Millions of people suffer from low back pain and at one point in our lives, so will we - perhaps after we lift something incorrectly, sit for prolonged period of time, or perform a task that requires repetitive bending.
Naturally, you would seek the help of a chiropractor, physiotherapist or osteopath to help you on your road to recovery. You might even get a referral from a GP to get an image taken or two. For many, this will result in a full recovery and a return to activities of daily living. However, for some this may turn into a recurring issue or not completely resolve.
For those individuals that may continue to struggle with their symptoms, as therapists, this makes us have to search through the puzzle pieces to figure out the driver of a person’s low back pain. Here’s something interesting to consider: the place in the body where you feel pain is not necessarily the source or driver of the pain.
Now here’s where things get really complicated (and this is where we therapist nerds really shine). Back pain can be driven by structures in the hip, referred from the nerves in your back, from internal organs, and finally some pretty sneaky muscles in your pelvic floor!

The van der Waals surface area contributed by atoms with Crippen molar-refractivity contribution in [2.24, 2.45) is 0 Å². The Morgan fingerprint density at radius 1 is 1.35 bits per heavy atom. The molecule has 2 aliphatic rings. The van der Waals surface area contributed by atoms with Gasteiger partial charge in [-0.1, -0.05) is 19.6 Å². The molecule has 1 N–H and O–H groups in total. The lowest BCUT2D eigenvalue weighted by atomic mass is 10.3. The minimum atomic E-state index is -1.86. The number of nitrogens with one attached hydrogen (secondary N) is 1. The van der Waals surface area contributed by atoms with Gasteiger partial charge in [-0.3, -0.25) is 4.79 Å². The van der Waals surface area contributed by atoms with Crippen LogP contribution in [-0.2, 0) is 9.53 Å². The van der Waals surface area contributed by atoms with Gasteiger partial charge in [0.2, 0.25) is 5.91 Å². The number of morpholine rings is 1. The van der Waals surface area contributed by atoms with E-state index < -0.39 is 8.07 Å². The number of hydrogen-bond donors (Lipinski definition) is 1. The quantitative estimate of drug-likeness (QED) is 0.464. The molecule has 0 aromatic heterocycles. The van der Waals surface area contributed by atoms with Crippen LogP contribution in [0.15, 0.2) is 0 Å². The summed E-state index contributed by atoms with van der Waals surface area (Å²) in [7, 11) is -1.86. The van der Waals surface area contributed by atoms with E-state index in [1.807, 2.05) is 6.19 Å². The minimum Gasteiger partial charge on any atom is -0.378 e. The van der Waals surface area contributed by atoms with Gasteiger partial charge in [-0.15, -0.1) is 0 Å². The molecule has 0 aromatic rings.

The pelvic floor is often a group of muscles that fly under the radar. In order to be assessed, an internal pelvic examination is required and not all therapists are trained to perform this.
But do not fear! A well-trained orthopaedic therapist can identify when the pelvic floor may need to be considered as a suspect driver for low back pain. Firstly, if you were not responding as expected to treatment within typical timeframes for recovery, this would trigger some red flags.
Secondly, pelvic floor dysfunction that is driving low back symptoms will also present with pelvic floor specific complaints.
The roles of the pelvic floor include: bowel and bladder control, sexual appreciation, as well as circulation and support of organs in the pelvic region. Finally, and of course most notably, the pelvic floor is part of a synergy of the muscles of the core. An unhappy core can most certainly lead to an expression of complaints in the low back.
In order to identify a pelvic floor driver of low back pain, there are specific screening questions to uncover the culprit. Typically pain is accompanied by muscular tightness and the pelvic floor is no different. Here is a list of pelvic floor symptoms of to look out for:
Urinary urgency, frequency, and even leakage
Pelvic pain symptoms, such as pain with intercourse
Hip or groin pain
Bowel dysfunction or pain with bowel movements
If you have been struggling with long standing low back pain that does not seem to be responding to treatment, and you concurrently are experiencing any of the above listed symptoms, you should consider an assessment with a pelvic health physiotherapist. Your back will thank you